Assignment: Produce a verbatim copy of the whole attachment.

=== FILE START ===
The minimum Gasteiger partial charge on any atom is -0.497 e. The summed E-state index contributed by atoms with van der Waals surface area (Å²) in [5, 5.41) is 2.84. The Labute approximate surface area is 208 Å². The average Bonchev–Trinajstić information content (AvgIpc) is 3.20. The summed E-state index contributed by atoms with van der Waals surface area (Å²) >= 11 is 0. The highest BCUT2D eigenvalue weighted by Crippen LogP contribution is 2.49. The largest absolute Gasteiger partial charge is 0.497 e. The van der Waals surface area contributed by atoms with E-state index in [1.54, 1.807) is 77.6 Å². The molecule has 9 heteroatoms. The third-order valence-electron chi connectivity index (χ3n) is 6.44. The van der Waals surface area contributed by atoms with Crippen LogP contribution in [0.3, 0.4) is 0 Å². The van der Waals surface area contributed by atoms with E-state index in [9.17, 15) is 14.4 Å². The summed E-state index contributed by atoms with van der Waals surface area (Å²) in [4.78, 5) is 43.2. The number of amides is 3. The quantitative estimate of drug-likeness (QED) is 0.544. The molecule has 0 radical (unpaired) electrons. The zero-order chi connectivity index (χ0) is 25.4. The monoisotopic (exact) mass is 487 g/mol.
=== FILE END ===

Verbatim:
The minimum Gasteiger partial charge on any atom is -0.497 e. The summed E-state index contributed by atoms with van der Waals surface area (Å²) in [5, 5.41) is 2.84. The Labute approximate surface area is 208 Å². The average Bonchev–Trinajstić information content (AvgIpc) is 3.20. The summed E-state index contributed by atoms with van der Waals surface area (Å²) >= 11 is 0. The highest BCUT2D eigenvalue weighted by Crippen LogP contribution is 2.49. The largest absolute Gasteiger partial charge is 0.497 e. The van der Waals surface area contributed by atoms with E-state index in [1.54, 1.807) is 77.6 Å². The molecule has 9 heteroatoms. The third-order valence-electron chi connectivity index (χ3n) is 6.44. The van der Waals surface area contributed by atoms with Crippen LogP contribution in [0.3, 0.4) is 0 Å². The van der Waals surface area contributed by atoms with E-state index in [9.17, 15) is 14.4 Å². The summed E-state index contributed by atoms with van der Waals surface area (Å²) in [4.78, 5) is 43.2. The number of amides is 3. The quantitative estimate of drug-likeness (QED) is 0.544. The molecule has 0 radical (unpaired) electrons. The zero-order chi connectivity index (χ0) is 25.4. The monoisotopic (exact) mass is 487 g/mol.